Guma, who doubles as a businessman made a shocking revelation that ever since he was elected MP in 2004, he has donated his salary to his constituents. He called on the government to pay councillors and legislators adequately and advised that the privileges extended to former presidents should be extended to former legislators and councillors.

Meanwhile, another outspoken legislator who spoke on condition of anonymity said he will table a motion in Parliament requesting government to come up with a comprehensive package for legislators and increase basic salaries of councillors to at least P17 000 per month.

However the Chairman of rights and privileges of MPs committee, Haskins Nkaigwa said he is yet to present a recommendation to the minister of Presidential Affairs and Public Administration on how the conditions of service for legislators can be improved. This publication understands that Nkaigwa went for a benchmarking exercise on welfare of MPs at Uganda, Kenya and South Africa.

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Botswana imports in numbers

1st March 2021
Botswana-imports

For so many years, Botswana has been trying to be a self-sufficient country that is able to provide its citizens with locally produced food products. Through appropriate collaborations with parastatals such as CEDA, ISPAAD and LEA, government introduced initiatives such as the Horticulture Impact Accelerator Subsidy-IAS and other funding facilities to facilitate horticultural farmers to increase production levels.

Now that COVID-19 took over and disrupted the food value chain across all economies, Botswana government introduced these initiatives to reduce the import bill by enhancing local market and relieve horticultural farmers from loses or impacts associated with the pandemic.

In more concerted efforts to curb these food crises in the country, government extended the ploughing period for the Southern part of Botswana. The extension was due to the late start of rains in the Southern part of the country.

Last week the Ministry of Agriculture extended the ploughing period for the Northern part of the country, mainly because of rains recently experienced in the country. With these decisions taken urgently, government optimizes food security and reliance on local food production.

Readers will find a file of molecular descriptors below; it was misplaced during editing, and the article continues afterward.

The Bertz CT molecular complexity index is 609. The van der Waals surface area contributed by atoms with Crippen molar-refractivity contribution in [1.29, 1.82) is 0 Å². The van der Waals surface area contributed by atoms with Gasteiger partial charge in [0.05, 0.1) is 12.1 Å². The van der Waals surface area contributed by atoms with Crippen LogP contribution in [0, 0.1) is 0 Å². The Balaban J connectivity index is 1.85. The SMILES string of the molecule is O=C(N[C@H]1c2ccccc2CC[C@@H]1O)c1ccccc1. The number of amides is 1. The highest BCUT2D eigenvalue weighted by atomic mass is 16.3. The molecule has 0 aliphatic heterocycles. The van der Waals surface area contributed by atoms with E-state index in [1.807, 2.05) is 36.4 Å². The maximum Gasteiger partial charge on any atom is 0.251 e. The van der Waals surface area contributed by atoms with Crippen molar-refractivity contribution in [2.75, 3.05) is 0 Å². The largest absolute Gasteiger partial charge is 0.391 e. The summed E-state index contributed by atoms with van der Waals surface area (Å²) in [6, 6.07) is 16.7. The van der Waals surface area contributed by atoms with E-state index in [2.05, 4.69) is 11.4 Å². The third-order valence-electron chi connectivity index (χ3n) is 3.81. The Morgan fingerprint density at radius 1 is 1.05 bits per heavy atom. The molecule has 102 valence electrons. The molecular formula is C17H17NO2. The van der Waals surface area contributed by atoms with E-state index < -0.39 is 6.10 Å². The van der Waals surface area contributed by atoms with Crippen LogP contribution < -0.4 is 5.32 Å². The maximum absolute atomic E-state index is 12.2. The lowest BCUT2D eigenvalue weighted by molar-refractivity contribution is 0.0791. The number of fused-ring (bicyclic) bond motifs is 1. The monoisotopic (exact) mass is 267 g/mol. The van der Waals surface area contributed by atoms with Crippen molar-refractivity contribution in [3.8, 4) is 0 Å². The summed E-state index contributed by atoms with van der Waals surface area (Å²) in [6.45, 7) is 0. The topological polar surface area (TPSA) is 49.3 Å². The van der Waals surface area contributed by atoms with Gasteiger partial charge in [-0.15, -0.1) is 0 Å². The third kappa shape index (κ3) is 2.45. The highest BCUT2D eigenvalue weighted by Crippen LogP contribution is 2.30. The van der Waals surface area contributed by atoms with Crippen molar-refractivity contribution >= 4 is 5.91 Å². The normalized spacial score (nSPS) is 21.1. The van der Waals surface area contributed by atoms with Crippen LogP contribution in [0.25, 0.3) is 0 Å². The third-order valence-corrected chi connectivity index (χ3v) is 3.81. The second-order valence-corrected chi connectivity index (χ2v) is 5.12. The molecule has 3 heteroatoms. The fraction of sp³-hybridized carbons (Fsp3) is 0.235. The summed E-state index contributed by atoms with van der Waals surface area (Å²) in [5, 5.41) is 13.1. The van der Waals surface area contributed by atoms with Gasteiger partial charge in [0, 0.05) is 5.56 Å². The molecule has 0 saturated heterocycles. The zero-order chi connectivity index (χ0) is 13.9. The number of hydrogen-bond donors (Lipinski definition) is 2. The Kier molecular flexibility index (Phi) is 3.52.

When pigs fly, Botswana will be able to produce food to feed its people. This is evident by the numbers released by Statistics Botswana on imports recorded in November 2020, on their International Merchandise Trade Statistics for the month under review.

The numbers say Botswana continues to import most of its food from neighbouring South Africa. Not only that, Batswana relies on South Africa to have something to smoke, to drink and even use as machinery.

According to data from Statistics Botswana, the country’s total imports amounted to P6.881 Million. Diamonds contributed to the total imports at 33%, which is equivalent to P2.3 Million. This was followed by food, beverages and tobacco, machinery and electrical equipment which stood at P912 Million and P790 Million respectively.

Most of these commodities were imported from The Southern African Customs Union (SACU). The Union supplied Botswana with imports valued at over P4.8 Million of Botswana’s imports for the month under review (November 2020). The top most imported commodity group from SACU region was food, beverages and tobacco, with a contribution of P864 Million, which is likely to be around 18.1% of the total imports from the region.

Diamonds and fuel, according to these statistics, contributed 16.0%, or P766 Million and 13.5% or P645 Million respectively. Botswana also showed a strong and desperate reliance on neighbouring South Africa for important commodities. Even though the borders between the two countries in order to curb the spread of the COVID-19 virus, government took a decision to open border gates for essential services which included the transportation of commodities such as food.